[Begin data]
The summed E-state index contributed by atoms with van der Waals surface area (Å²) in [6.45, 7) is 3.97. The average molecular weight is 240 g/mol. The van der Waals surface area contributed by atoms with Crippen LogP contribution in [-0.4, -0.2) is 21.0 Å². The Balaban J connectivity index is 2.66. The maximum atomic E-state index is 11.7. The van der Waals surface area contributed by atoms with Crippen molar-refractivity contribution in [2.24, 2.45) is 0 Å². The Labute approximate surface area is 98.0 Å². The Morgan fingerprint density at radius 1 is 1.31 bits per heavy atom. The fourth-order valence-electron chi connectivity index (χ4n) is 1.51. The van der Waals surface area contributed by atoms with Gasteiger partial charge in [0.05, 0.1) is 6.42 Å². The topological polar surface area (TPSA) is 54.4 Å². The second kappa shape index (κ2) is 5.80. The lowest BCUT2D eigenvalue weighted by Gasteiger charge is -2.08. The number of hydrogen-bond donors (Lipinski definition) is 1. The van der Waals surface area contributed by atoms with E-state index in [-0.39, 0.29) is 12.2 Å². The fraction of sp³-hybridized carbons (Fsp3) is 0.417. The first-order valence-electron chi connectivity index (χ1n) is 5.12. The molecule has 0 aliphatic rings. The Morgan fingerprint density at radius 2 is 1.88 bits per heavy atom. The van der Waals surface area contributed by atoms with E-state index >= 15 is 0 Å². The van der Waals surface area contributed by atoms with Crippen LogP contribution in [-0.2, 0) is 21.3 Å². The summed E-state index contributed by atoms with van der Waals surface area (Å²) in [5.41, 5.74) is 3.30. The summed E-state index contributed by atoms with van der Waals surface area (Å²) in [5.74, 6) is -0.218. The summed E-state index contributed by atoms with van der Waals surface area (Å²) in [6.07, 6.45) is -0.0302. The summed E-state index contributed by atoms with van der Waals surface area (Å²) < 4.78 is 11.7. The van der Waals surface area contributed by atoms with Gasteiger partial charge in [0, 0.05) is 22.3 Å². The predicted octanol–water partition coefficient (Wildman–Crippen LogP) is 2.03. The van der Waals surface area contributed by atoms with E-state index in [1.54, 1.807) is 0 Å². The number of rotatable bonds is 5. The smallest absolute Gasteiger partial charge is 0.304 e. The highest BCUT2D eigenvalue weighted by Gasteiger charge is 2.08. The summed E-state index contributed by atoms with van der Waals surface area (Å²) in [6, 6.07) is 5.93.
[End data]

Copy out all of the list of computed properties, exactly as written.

The summed E-state index contributed by atoms with van der Waals surface area (Å²) in [6.45, 7) is 3.97. The average molecular weight is 240 g/mol. The van der Waals surface area contributed by atoms with Crippen LogP contribution in [-0.4, -0.2) is 21.0 Å². The Balaban J connectivity index is 2.66. The maximum atomic E-state index is 11.7. The van der Waals surface area contributed by atoms with Crippen molar-refractivity contribution in [2.24, 2.45) is 0 Å². The Labute approximate surface area is 98.0 Å². The Morgan fingerprint density at radius 1 is 1.31 bits per heavy atom. The fourth-order valence-electron chi connectivity index (χ4n) is 1.51. The van der Waals surface area contributed by atoms with Gasteiger partial charge in [0.05, 0.1) is 6.42 Å². The topological polar surface area (TPSA) is 54.4 Å². The second kappa shape index (κ2) is 5.80. The lowest BCUT2D eigenvalue weighted by Gasteiger charge is -2.08. The number of hydrogen-bond donors (Lipinski definition) is 1. The van der Waals surface area contributed by atoms with E-state index in [-0.39, 0.29) is 12.2 Å². The fraction of sp³-hybridized carbons (Fsp3) is 0.417. The first-order valence-electron chi connectivity index (χ1n) is 5.12. The molecule has 0 aliphatic rings. The Morgan fingerprint density at radius 2 is 1.88 bits per heavy atom. The van der Waals surface area contributed by atoms with E-state index >= 15 is 0 Å². The van der Waals surface area contributed by atoms with Crippen LogP contribution in [-0.2, 0) is 21.3 Å². The summed E-state index contributed by atoms with van der Waals surface area (Å²) in [5.41, 5.74) is 3.30. The summed E-state index contributed by atoms with van der Waals surface area (Å²) in [5.74, 6) is -0.218. The summed E-state index contributed by atoms with van der Waals surface area (Å²) in [6.07, 6.45) is -0.0302. The summed E-state index contributed by atoms with van der Waals surface area (Å²) < 4.78 is 11.7. The van der Waals surface area contributed by atoms with Gasteiger partial charge in [0, 0.05) is 22.3 Å². The predicted octanol–water partition coefficient (Wildman–Crippen LogP) is 2.03. The van der Waals surface area contributed by atoms with E-state index in [1.54, 1.807) is 0 Å². The number of rotatable bonds is 5. The smallest absolute Gasteiger partial charge is 0.304 e. The highest BCUT2D eigenvalue weighted by Gasteiger charge is 2.08. The summed E-state index contributed by atoms with van der Waals surface area (Å²) in [6, 6.07) is 5.93.